11 Best Sights in Saba

Mt. Scenery

Fodor's choice

Stone and concrete steps—1,064 of them—rise to a mahogany grove at the roughly 2,900-foot summit. En route, the steps pass giant elephant ears, ferns, begonias, mangoes, palms, and orchids—six identifiable ecosystems in all. Staff at the Trail Shop in Windwardside can provide a field guide (by advanced reservation). Have your hotel pack a lunch, wear sturdy shoes, and take a jacket and water. The three-hour round-trip is best begun in the early morning.

Cove Bay

Near the airport on the island's northeast side, this 20-foot-long strip of rocks and pebbles laced with gray sand is really the only place for sunning. You can also swim in a small tide pool, which the government has managed to keep clear of problematic sargussum seaweed. Beach shoes are recommended as it is rocky, and bring snorkel gear for underwater adventure.

Flat Point

This is the only place on the island where planes can land. The runway here is one of the world's shortest, with a length of approximately 1,300 feet. Only STOL (short takeoff and landing) prop planes dare land here, as each end of the runway drops off more than 100 feet into the crashing surf below.

Recommended Fodor's Video

Fort Bay

The end of the Road is also the jumping-off point for Saba's dive operations and the site of the St. Maarten ferry dock. The island's only gas station is here, as is the 277-foot pier that accommodates tenders from ships. On the quay is a decompression chamber, dive shops, and Saba's Marine Conservation center.

Harry L. Johnson Museum

Small signs mark this 160-year-old former sea captain's home, surrounded by lemongrass, clover, and a playground for small children. It has been renovated, but period pieces like the handsome mahogany four-poster bed, an antique organ, and the kitchen's rock oven still remain. You can also look at old documents, such as a letter a Saban wrote after the hurricane of 1772, in which he sadly says, "We have lost our little all." The delightful stroll to the museum down the stone-walled Park Lane is one of the prettiest walks in the Caribbean. 

Saba Archaeological Center

A small museum in Windwardside reveals some surprising facts about Saba's past thanks to the diligent efforts of island archaeologists, who also encourage local youth to take part in their digs. Visitors enjoy the illuminating displays and exhibits at the Cultural Heritage Center. Check their Facebook page for the latest of special exhibitions and events.

Saba Dutch Museum

A family's interesting and extensive collection of antiques, paintings, Dutch pottery, antiquarian books, and other interesting items related to Saba's Dutch heritage are exhibited in a traditional cottage.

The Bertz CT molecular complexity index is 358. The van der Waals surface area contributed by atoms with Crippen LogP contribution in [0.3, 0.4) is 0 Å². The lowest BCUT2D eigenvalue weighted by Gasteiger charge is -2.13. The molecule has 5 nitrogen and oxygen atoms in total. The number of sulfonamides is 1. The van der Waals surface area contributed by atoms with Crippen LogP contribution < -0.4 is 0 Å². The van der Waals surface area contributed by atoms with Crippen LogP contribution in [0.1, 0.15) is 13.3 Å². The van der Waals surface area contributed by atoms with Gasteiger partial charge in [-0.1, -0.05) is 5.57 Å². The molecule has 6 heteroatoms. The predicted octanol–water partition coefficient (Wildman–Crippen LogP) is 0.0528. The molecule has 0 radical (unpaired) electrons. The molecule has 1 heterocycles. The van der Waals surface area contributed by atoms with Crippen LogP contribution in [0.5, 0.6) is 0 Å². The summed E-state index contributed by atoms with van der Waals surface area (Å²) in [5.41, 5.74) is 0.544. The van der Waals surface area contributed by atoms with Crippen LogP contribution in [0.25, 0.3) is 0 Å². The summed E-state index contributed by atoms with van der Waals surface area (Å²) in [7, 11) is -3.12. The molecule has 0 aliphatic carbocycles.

Saba National Marine Park

Established in 1987 to preserve and manage the island's marine resources, this marine park encircles the island, dipping down to 200 feet. It's zoned for diving, swimming, fishing, boating, and anchorage. A unique aspect of Saba's diving is the submerged pinnacles at about 70 feet deep. Here all forms of sea creatures rendezvous. The information center offers talks and slide shows for divers and snorkelers and provides literature on marine life. (Divers are charged $3 per dive to help maintain the park facilities.) Before you visit, call to see if anyone is around.

The Bottom

Sitting in a bowl-shape valley 820 feet above the sea, this town is the seat of government and the home of the lieutenant governor. The governor's mansion, next to Wilhelmina Park, has fancy fretwork, a steeply pitched roof, and wraparound double galleries.

On the other side of town is the Wesleyan Holiness Church, a small stone building with white fretwork. Though it's been renovated and virtually reconstructed over the years, its original four walls date from 1919; go inside and look around. Stroll by the church, beyond a place called the Gap, to a lookout point where you can see the 400 rough-hewn steps leading down to Ladder Bay. This and Fort Bay were the two landing sites from which Saba's first settlers had to haul themselves and their possessions up to the heights. Sabans sometimes walk down to Ladder Bay to picnic. Think long and hard before you do: climbing back requires navigating the same 400 steps.


The island's second-largest village, perched at 1,968 feet, commands magnificent views of the Caribbean. Here amid the oleander bushes are rambling lanes and narrow alleyways that wind through the hills; clusters of tiny, neat houses, cafés and shops; and the Saba Tourist Office. At the village's northern end, the Church of St. Paul's Conversion is a colonial building with a red-and-white steeple. A large community graveyard is across from the church.

Zion Hill

The Road makes 14 hairpin turns up nearly 2,000 vertical feet to what was once called Hell's Gate, but is now known as Zion Hill. Holy Rosary Church is a stone structure that looks medieval but was built in 1962. In the community center behind the church, village women sell their intricate lace. The same women make the potent rum-based Saba Spice, each according to her old family recipe.